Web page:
Puerto Rico Blue Cross Blue Shield licensee Triple S Management Corporation has consented to pay a HIPAA infringement penalty of $3.5 million to the Department of Health and Human Services’ Office for Civil Rights. This is the second HIPAA infringement fine to be declared in the space of seven days. The organization was at that point hit with a HIPAA infringement fine of $6.8 million by the Puerto Rico Health Insurance Administration for an inability to conform to the HIPAA’s Privacy Rule a year ago.
The PRHIA fine was issued following the mailing of a leaflet that showed the Medicare Health Insurance Claim Numbers of supporters.
Successive Breaches of the HIPAA Rules Result in Significant HIPAA Infraction Fine
The punishment was declared to Triple S Management Corporation, in the interest of its auxiliaries as a punishment for various information breaks that had been endured as an immediate consequence of HIPAA-consistence disappointments. The principal information break happened in 2010 and included the burglary of PHI of 475,000 people. Various representatives of Triple-S left the organization and began working for an adversary insurance agency.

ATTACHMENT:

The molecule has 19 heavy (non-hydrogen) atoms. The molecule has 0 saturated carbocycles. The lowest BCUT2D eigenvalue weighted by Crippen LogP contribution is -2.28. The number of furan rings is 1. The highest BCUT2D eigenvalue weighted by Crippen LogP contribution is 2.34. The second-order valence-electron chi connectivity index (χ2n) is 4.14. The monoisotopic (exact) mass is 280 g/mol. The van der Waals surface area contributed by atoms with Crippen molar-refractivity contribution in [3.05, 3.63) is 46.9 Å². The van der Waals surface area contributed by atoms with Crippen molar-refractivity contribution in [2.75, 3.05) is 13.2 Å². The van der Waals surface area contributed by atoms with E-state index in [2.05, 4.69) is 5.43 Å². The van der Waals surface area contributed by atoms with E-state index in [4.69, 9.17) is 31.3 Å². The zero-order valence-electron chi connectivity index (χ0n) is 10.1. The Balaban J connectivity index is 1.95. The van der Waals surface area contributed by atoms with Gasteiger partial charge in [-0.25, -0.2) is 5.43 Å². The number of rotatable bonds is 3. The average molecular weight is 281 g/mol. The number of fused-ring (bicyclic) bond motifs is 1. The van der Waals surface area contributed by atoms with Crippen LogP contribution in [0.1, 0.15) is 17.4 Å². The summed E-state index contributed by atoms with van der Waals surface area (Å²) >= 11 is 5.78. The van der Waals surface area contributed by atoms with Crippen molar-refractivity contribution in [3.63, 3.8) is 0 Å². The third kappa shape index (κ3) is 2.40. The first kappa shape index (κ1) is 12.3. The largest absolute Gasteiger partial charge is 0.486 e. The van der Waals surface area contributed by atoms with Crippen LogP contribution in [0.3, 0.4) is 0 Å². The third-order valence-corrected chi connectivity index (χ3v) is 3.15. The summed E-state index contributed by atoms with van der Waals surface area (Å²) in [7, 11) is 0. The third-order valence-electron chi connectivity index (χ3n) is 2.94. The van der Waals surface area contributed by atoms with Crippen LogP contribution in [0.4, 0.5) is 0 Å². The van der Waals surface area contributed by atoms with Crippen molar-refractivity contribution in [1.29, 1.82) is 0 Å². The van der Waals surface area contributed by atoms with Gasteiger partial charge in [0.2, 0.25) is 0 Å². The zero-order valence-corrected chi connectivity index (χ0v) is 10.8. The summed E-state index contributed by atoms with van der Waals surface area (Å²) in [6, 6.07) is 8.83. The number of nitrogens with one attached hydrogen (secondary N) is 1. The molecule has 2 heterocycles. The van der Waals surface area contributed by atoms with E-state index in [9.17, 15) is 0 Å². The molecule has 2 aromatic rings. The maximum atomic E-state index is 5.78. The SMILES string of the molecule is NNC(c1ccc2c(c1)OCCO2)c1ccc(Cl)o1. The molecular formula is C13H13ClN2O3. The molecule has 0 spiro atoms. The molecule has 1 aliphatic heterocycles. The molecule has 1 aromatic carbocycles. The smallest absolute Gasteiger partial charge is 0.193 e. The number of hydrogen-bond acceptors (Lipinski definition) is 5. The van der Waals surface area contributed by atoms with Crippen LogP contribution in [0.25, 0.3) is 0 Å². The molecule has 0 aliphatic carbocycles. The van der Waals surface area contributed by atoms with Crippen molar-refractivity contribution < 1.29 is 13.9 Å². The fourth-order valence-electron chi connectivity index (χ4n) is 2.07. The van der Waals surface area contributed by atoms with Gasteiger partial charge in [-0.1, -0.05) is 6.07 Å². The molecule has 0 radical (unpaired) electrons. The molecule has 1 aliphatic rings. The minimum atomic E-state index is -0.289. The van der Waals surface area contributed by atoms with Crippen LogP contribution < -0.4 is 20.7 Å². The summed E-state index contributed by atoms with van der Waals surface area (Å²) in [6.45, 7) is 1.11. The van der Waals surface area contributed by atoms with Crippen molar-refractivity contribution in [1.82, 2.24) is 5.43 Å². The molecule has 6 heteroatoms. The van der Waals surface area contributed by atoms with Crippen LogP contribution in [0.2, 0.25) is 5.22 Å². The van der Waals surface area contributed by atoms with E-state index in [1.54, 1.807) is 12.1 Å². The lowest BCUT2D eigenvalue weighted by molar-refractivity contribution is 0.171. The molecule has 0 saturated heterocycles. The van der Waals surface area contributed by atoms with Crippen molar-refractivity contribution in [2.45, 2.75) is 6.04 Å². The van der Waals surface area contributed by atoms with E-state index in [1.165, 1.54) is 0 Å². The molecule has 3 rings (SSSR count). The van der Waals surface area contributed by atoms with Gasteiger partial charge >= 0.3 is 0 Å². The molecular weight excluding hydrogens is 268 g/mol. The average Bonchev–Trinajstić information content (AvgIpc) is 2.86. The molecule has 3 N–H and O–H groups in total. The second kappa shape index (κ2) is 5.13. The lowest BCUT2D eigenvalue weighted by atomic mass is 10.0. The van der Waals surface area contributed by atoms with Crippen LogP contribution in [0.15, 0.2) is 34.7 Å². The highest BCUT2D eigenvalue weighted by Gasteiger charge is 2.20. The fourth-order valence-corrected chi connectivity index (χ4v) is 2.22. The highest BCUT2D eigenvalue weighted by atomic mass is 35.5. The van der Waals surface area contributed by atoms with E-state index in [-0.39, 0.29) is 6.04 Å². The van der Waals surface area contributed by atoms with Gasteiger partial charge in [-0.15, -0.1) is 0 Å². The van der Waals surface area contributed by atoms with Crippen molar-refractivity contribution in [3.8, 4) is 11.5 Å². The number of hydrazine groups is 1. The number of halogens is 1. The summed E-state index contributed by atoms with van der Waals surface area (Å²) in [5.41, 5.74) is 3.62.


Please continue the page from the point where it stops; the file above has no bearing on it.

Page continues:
OCR Investigators Notice Numerous ‘Potential’ HIPAA Infringements
Just like the case with Lahey Hospital and Medical Center, a precise and careful hazard appraisal had not been led. Cignet Health consented to pay a HIPAA infringement fine of $4.3 million to settle HIPAA Privacy Rule infringement. A year ago, New York-Presbyterian Hospital (NYPH) and Columbia University consented to settle claimed HIPAA infringement with OCR and paid $4.8 million. 69% of that fine was secured by NYPH.
Increase in Agreements Exhibit OCR is using a Harder Line on Non-Compliance
A colossal number of information ruptures have been endured by HIPAA-shrouded elements in the previous two years, yet authorization exercises have been rare. OCR was as of late reprimanded for its absence of authorization – not out of the blue – by the OIG, and an expansion in money related punishments are normal.
Two settlements in the space of seven days ought to send a reasonable message to secured elements that rebelliousness isn’t an alternative, and that OCR is taking a harder line on violators of HIPAA Rules.